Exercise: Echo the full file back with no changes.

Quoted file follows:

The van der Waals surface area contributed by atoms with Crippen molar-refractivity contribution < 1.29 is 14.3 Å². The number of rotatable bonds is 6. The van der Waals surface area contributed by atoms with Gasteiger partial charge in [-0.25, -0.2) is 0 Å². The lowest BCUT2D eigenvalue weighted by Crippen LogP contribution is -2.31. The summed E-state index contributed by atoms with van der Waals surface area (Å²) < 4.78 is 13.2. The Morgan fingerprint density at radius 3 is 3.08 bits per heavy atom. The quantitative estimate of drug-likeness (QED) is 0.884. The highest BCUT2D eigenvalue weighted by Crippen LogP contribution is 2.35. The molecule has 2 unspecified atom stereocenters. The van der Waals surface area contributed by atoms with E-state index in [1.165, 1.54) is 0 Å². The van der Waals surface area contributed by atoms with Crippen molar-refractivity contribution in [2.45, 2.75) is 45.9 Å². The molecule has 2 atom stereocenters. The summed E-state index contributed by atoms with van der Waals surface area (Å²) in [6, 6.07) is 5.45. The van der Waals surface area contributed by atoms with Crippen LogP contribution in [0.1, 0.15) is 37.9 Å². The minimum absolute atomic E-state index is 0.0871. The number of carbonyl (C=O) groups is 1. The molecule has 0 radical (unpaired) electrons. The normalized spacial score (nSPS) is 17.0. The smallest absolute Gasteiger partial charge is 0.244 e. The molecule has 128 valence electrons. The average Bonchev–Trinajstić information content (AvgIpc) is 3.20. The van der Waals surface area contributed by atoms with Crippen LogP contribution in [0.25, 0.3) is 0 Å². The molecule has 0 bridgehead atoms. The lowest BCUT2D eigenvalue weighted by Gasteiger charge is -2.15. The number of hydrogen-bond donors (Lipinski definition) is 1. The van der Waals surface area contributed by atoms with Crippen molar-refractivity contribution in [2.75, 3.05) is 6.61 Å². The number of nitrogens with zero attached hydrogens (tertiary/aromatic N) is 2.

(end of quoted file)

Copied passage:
The van der Waals surface area contributed by atoms with Crippen molar-refractivity contribution < 1.29 is 14.3 Å². The number of rotatable bonds is 6. The van der Waals surface area contributed by atoms with Gasteiger partial charge in [-0.25, -0.2) is 0 Å². The lowest BCUT2D eigenvalue weighted by Crippen LogP contribution is -2.31. The summed E-state index contributed by atoms with van der Waals surface area (Å²) < 4.78 is 13.2. The Morgan fingerprint density at radius 3 is 3.08 bits per heavy atom. The quantitative estimate of drug-likeness (QED) is 0.884. The highest BCUT2D eigenvalue weighted by Crippen LogP contribution is 2.35. The molecule has 2 unspecified atom stereocenters. The van der Waals surface area contributed by atoms with E-state index in [1.165, 1.54) is 0 Å². The van der Waals surface area contributed by atoms with Crippen molar-refractivity contribution in [2.45, 2.75) is 45.9 Å². The molecule has 2 atom stereocenters. The summed E-state index contributed by atoms with van der Waals surface area (Å²) in [6, 6.07) is 5.45. The van der Waals surface area contributed by atoms with Crippen LogP contribution in [0.1, 0.15) is 37.9 Å². The minimum absolute atomic E-state index is 0.0871. The number of carbonyl (C=O) groups is 1. The molecule has 0 radical (unpaired) electrons. The normalized spacial score (nSPS) is 17.0. The smallest absolute Gasteiger partial charge is 0.244 e. The molecule has 128 valence electrons. The average Bonchev–Trinajstić information content (AvgIpc) is 3.20. The van der Waals surface area contributed by atoms with Crippen LogP contribution in [0.25, 0.3) is 0 Å². The molecule has 0 bridgehead atoms. The lowest BCUT2D eigenvalue weighted by Gasteiger charge is -2.15. The number of hydrogen-bond donors (Lipinski definition) is 1. The van der Waals surface area contributed by atoms with Crippen molar-refractivity contribution in [2.75, 3.05) is 6.61 Å². The number of nitrogens with zero attached hydrogens (tertiary/aromatic N) is 2.